More than 10 people die from drowning every month, according to Irish Water Safety, which has urged vigilance across Ireland’s swimming spots for National Water Safety Awareness Week.
The campaign coincides with a spell of warm weather which, so far, has seen thousands flock to beaches, lakes, and rivers.
However, statistics released by Irish Water Safety show that while 40% of people live within 5km of the coast, the majority of drownings (62%) take place inland at rivers and lakes.
Irish Water Safety’s statistics say 80% of drownings occur within a victim’s home county “relatively close to their respective homes”.
“Such statistics reinforce the importance of learning how to stay safe in, on and around water, yet a recent IWS survey of 1,000 households established that over half of respondents did not possess an ability to swim at all or are uncomfortable doing so,” the water safety body said at the launch of an annual campaign.
Last year, a total of 123 people died by drowning, figures suggested.
“The vast majority of drownings last year, 82, were accidental,”Irish Water Safety said.
“Drownings by suicide were 29, and 12 were of an undetermined cause. Accidental drownings typically occur when people overestimate their own ability and underestimate the risk. In terms of risky behaviour, the adage ‘boys will be boys’ appears to be reflected in the fact that 80% of accidental drownings were male.
“Even so, people still overestimate their own abilities, reflected in the fact that, last year, lifeguards trained and assessed by Irish Water Safety prevented 649 people from drowning. Of equal concern is the tendency for some parents to leave children unattended at lifeguarded waterways.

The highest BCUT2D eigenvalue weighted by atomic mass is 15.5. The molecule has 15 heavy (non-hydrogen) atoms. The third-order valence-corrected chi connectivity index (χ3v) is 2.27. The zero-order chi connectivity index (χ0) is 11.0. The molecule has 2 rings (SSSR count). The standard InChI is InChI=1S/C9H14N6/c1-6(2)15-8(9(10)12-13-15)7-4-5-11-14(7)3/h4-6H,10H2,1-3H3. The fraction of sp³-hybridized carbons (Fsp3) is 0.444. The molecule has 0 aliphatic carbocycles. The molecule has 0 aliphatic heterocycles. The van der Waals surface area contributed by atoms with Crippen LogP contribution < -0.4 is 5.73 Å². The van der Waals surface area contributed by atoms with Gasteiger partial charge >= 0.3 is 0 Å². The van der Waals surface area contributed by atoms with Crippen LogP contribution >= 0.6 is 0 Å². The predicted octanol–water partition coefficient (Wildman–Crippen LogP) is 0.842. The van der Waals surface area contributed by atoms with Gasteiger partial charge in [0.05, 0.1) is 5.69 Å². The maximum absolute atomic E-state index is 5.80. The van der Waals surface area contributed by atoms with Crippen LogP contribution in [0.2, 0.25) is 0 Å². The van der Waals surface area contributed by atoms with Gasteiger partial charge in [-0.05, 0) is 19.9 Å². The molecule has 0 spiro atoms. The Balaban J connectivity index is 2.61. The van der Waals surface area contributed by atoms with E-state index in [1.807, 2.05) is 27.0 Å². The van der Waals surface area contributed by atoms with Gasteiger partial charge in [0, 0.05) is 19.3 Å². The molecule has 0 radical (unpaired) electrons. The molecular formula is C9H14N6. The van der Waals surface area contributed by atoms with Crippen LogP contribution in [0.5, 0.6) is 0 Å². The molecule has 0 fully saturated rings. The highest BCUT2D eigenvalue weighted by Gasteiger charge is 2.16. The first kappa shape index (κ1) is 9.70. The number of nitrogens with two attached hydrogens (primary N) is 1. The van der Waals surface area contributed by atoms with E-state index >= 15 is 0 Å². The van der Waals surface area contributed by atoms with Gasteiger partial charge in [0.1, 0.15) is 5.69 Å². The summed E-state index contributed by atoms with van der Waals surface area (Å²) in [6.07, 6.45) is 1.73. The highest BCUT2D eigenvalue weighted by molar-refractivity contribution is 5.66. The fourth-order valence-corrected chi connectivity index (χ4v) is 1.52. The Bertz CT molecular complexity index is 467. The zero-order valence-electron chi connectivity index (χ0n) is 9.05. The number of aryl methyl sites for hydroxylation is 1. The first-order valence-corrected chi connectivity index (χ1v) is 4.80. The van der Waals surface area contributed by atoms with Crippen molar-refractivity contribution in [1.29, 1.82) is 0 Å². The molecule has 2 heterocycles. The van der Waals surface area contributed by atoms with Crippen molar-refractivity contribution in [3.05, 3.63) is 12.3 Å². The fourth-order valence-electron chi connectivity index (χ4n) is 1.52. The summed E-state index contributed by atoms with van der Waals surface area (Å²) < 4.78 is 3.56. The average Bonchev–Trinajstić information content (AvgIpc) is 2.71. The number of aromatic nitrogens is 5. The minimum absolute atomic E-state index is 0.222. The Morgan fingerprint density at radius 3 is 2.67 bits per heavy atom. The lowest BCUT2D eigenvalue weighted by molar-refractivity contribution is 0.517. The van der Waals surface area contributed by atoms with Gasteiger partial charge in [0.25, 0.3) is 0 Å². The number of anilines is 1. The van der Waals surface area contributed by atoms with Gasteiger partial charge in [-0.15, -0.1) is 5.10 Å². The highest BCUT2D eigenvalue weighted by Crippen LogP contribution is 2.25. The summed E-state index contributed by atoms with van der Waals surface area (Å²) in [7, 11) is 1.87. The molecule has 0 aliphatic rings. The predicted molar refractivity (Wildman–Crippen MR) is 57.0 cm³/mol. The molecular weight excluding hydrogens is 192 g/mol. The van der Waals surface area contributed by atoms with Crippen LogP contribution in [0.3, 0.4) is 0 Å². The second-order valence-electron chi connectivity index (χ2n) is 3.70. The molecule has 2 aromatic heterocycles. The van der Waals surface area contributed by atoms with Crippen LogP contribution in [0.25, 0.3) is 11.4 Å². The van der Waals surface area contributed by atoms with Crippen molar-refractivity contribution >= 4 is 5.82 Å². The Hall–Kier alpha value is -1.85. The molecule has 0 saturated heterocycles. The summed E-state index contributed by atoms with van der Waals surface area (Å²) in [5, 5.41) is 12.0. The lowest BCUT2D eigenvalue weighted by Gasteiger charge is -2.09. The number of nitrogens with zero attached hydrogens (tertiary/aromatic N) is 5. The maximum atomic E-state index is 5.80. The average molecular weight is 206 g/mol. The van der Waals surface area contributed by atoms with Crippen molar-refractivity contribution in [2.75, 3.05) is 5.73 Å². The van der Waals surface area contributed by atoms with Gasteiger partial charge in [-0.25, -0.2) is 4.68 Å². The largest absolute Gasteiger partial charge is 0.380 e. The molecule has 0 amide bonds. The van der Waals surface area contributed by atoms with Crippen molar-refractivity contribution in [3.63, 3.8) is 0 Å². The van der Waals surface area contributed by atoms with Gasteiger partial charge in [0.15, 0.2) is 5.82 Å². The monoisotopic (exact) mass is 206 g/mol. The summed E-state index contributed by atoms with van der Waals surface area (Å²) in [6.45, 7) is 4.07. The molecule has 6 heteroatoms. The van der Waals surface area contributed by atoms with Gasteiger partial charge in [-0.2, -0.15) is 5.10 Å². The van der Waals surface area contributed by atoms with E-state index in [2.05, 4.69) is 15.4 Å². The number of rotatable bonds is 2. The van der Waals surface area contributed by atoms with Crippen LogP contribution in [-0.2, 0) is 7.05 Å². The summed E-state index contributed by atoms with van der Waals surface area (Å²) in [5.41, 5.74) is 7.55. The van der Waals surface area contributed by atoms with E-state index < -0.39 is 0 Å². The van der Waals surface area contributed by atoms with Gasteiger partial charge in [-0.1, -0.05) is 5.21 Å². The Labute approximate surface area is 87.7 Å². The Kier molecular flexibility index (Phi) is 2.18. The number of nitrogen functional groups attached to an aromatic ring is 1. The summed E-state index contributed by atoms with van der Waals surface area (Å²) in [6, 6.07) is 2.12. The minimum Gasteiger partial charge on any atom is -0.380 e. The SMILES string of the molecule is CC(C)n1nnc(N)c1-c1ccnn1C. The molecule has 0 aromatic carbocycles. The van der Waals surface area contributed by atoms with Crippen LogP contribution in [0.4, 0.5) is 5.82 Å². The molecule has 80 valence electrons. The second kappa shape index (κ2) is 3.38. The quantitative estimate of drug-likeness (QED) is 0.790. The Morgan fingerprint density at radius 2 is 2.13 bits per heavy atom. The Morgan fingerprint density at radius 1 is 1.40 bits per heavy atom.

“Last year, 663 children were found lost and unaccompanied beside the water.”
The statutory body has advised the public to swim at waterways with lifeguards, which are listed on iws.ie.
Water Babies, a baby and toddler swim school, noted 37 children aged 14 and under died as a result of drowning over a 10-year period up to 2014 in Ireland.
Carol McNally from Water Babies suggested babies should be introduced to the water as early as possible “so they are less likely to experience fear if they do fall in”.
“In most cases, it’s the shock of sudden submersion that causes children to panic,” Ms McNally said.
“Swimming lessons can take place from birth, our youngest swimmer was only one-day-old and, over the last few years, a dozen of our pupils have saved themselves from drowning.
“We structure our programme to reflect children’s natural development phases and our little swimmers learn through repetitive teaching, word association, play and regular classes.”
National Water Safety Awareness Week began yesterday, a day after two young boys got into difficulty while swimming at Nealon’s Quay near Youghal, Co Cork. They were rescued by holidaymakers.
One of the boys was airlifted to CUH via a Coastguard Rescue 117 helicopter. It is believed his injuries were not life-threatening, having been kept in hospital for observation.
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